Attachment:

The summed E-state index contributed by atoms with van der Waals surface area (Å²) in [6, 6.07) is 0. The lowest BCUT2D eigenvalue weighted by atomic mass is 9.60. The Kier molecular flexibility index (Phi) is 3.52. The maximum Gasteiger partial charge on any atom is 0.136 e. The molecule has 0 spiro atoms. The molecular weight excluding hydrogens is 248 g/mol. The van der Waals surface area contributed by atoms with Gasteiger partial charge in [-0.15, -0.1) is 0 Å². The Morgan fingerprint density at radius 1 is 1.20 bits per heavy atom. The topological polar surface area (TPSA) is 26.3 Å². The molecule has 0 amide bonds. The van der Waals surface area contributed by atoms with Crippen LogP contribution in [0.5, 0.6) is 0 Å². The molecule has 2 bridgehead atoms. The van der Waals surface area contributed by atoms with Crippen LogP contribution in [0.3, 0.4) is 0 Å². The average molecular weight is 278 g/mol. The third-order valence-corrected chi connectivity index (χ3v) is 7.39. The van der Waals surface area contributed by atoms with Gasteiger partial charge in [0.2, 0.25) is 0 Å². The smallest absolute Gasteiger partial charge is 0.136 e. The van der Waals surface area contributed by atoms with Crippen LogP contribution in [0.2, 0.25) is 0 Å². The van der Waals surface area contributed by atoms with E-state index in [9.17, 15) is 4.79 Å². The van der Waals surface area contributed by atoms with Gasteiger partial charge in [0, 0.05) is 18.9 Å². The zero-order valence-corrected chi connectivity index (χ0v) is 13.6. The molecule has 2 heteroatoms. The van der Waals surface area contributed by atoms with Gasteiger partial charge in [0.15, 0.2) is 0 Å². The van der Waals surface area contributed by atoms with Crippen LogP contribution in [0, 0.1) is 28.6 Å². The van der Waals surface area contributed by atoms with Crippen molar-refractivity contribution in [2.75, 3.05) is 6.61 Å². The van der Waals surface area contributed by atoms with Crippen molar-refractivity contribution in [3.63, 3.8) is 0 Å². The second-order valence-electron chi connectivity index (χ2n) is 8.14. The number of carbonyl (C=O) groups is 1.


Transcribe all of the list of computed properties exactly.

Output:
The summed E-state index contributed by atoms with van der Waals surface area (Å²) in [6, 6.07) is 0. The lowest BCUT2D eigenvalue weighted by atomic mass is 9.60. The Kier molecular flexibility index (Phi) is 3.52. The maximum Gasteiger partial charge on any atom is 0.136 e. The molecule has 0 spiro atoms. The molecular weight excluding hydrogens is 248 g/mol. The van der Waals surface area contributed by atoms with Gasteiger partial charge in [-0.15, -0.1) is 0 Å². The Morgan fingerprint density at radius 1 is 1.20 bits per heavy atom. The topological polar surface area (TPSA) is 26.3 Å². The molecule has 0 amide bonds. The van der Waals surface area contributed by atoms with Crippen LogP contribution in [0.5, 0.6) is 0 Å². The molecule has 2 bridgehead atoms. The van der Waals surface area contributed by atoms with Crippen LogP contribution in [0.3, 0.4) is 0 Å². The average molecular weight is 278 g/mol. The third-order valence-corrected chi connectivity index (χ3v) is 7.39. The van der Waals surface area contributed by atoms with Gasteiger partial charge in [0.2, 0.25) is 0 Å². The smallest absolute Gasteiger partial charge is 0.136 e. The van der Waals surface area contributed by atoms with Crippen LogP contribution in [0.2, 0.25) is 0 Å². The van der Waals surface area contributed by atoms with E-state index in [9.17, 15) is 4.79 Å². The van der Waals surface area contributed by atoms with Gasteiger partial charge in [0, 0.05) is 18.9 Å². The zero-order valence-corrected chi connectivity index (χ0v) is 13.6. The molecule has 2 heteroatoms. The van der Waals surface area contributed by atoms with Gasteiger partial charge in [0.15, 0.2) is 0 Å². The van der Waals surface area contributed by atoms with Crippen LogP contribution in [0, 0.1) is 28.6 Å². The van der Waals surface area contributed by atoms with Crippen molar-refractivity contribution in [2.75, 3.05) is 6.61 Å². The van der Waals surface area contributed by atoms with Crippen molar-refractivity contribution in [3.63, 3.8) is 0 Å². The second-order valence-electron chi connectivity index (χ2n) is 8.14. The number of carbonyl (C=O) groups is 1.